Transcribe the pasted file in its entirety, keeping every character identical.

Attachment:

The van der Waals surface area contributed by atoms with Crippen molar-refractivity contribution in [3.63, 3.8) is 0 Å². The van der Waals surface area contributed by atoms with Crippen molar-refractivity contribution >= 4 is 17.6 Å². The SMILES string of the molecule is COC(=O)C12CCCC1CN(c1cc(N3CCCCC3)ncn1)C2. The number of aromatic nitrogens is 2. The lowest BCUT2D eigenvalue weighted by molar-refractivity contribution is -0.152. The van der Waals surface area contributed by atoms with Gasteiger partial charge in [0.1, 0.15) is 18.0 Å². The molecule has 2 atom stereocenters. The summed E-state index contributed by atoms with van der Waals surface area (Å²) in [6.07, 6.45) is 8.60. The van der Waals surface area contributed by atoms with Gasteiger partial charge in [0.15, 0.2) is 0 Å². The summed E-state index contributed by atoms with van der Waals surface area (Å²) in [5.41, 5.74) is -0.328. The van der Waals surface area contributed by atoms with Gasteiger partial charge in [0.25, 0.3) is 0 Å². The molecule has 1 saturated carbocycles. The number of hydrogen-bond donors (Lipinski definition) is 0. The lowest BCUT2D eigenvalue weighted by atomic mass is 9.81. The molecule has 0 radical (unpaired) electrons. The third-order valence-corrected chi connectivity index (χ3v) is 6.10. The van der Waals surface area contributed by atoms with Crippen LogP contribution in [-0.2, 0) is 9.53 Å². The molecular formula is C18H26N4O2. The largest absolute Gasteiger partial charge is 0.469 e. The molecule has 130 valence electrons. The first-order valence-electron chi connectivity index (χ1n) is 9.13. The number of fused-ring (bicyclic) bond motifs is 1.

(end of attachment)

The van der Waals surface area contributed by atoms with Crippen molar-refractivity contribution in [3.63, 3.8) is 0 Å². The van der Waals surface area contributed by atoms with Crippen molar-refractivity contribution >= 4 is 17.6 Å². The SMILES string of the molecule is COC(=O)C12CCCC1CN(c1cc(N3CCCCC3)ncn1)C2. The number of aromatic nitrogens is 2. The lowest BCUT2D eigenvalue weighted by molar-refractivity contribution is -0.152. The van der Waals surface area contributed by atoms with Gasteiger partial charge in [0.1, 0.15) is 18.0 Å². The molecule has 2 atom stereocenters. The summed E-state index contributed by atoms with van der Waals surface area (Å²) in [6.07, 6.45) is 8.60. The van der Waals surface area contributed by atoms with Gasteiger partial charge in [0.15, 0.2) is 0 Å². The summed E-state index contributed by atoms with van der Waals surface area (Å²) in [5.41, 5.74) is -0.328. The van der Waals surface area contributed by atoms with Gasteiger partial charge in [0.25, 0.3) is 0 Å². The molecule has 1 saturated carbocycles. The number of hydrogen-bond donors (Lipinski definition) is 0. The lowest BCUT2D eigenvalue weighted by atomic mass is 9.81. The molecule has 0 radical (unpaired) electrons. The third-order valence-corrected chi connectivity index (χ3v) is 6.10. The van der Waals surface area contributed by atoms with Crippen LogP contribution in [-0.2, 0) is 9.53 Å². The molecular formula is C18H26N4O2. The largest absolute Gasteiger partial charge is 0.469 e. The molecule has 130 valence electrons. The first-order valence-electron chi connectivity index (χ1n) is 9.13. The number of fused-ring (bicyclic) bond motifs is 1.